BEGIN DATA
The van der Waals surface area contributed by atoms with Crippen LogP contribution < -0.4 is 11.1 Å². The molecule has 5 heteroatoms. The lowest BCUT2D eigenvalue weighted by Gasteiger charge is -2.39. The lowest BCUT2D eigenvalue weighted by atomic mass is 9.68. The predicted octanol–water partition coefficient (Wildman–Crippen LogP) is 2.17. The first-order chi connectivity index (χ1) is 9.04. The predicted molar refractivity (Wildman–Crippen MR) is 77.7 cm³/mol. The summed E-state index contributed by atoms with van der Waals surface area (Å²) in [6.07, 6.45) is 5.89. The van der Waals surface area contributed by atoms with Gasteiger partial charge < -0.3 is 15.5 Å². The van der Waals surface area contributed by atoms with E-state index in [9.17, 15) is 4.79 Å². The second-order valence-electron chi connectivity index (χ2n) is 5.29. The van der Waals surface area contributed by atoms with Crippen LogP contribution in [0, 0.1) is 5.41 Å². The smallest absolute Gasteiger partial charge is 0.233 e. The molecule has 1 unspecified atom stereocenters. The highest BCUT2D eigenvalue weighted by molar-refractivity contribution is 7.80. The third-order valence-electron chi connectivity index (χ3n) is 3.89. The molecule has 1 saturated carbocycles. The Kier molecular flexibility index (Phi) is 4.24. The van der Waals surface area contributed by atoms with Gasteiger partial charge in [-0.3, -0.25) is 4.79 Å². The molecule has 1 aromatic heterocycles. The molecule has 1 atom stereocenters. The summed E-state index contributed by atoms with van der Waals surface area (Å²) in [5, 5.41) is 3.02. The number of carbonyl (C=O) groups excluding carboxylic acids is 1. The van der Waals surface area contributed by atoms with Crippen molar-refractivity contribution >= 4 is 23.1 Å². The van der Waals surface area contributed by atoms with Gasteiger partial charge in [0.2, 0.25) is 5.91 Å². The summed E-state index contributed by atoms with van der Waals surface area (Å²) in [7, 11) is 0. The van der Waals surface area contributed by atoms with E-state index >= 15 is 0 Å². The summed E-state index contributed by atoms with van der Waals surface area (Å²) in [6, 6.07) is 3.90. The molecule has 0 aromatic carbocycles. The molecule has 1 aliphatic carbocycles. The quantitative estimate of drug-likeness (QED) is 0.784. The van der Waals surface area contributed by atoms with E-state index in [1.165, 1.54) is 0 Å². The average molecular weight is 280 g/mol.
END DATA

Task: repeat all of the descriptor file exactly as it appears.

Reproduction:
The van der Waals surface area contributed by atoms with Crippen LogP contribution < -0.4 is 11.1 Å². The molecule has 5 heteroatoms. The lowest BCUT2D eigenvalue weighted by Gasteiger charge is -2.39. The lowest BCUT2D eigenvalue weighted by atomic mass is 9.68. The predicted octanol–water partition coefficient (Wildman–Crippen LogP) is 2.17. The first-order chi connectivity index (χ1) is 9.04. The predicted molar refractivity (Wildman–Crippen MR) is 77.7 cm³/mol. The summed E-state index contributed by atoms with van der Waals surface area (Å²) in [6.07, 6.45) is 5.89. The van der Waals surface area contributed by atoms with Gasteiger partial charge < -0.3 is 15.5 Å². The van der Waals surface area contributed by atoms with E-state index in [9.17, 15) is 4.79 Å². The second-order valence-electron chi connectivity index (χ2n) is 5.29. The van der Waals surface area contributed by atoms with Crippen LogP contribution in [0, 0.1) is 5.41 Å². The smallest absolute Gasteiger partial charge is 0.233 e. The molecule has 1 unspecified atom stereocenters. The highest BCUT2D eigenvalue weighted by molar-refractivity contribution is 7.80. The third-order valence-electron chi connectivity index (χ3n) is 3.89. The molecule has 1 saturated carbocycles. The Kier molecular flexibility index (Phi) is 4.24. The van der Waals surface area contributed by atoms with Gasteiger partial charge in [-0.3, -0.25) is 4.79 Å². The molecule has 1 aromatic heterocycles. The molecule has 1 atom stereocenters. The summed E-state index contributed by atoms with van der Waals surface area (Å²) in [5, 5.41) is 3.02. The number of carbonyl (C=O) groups excluding carboxylic acids is 1. The van der Waals surface area contributed by atoms with Crippen molar-refractivity contribution >= 4 is 23.1 Å². The van der Waals surface area contributed by atoms with Gasteiger partial charge in [0.2, 0.25) is 5.91 Å². The summed E-state index contributed by atoms with van der Waals surface area (Å²) in [7, 11) is 0. The van der Waals surface area contributed by atoms with E-state index >= 15 is 0 Å². The summed E-state index contributed by atoms with van der Waals surface area (Å²) in [6, 6.07) is 3.90. The molecule has 0 aromatic carbocycles. The molecule has 1 aliphatic carbocycles. The quantitative estimate of drug-likeness (QED) is 0.784. The van der Waals surface area contributed by atoms with E-state index in [1.165, 1.54) is 0 Å². The average molecular weight is 280 g/mol.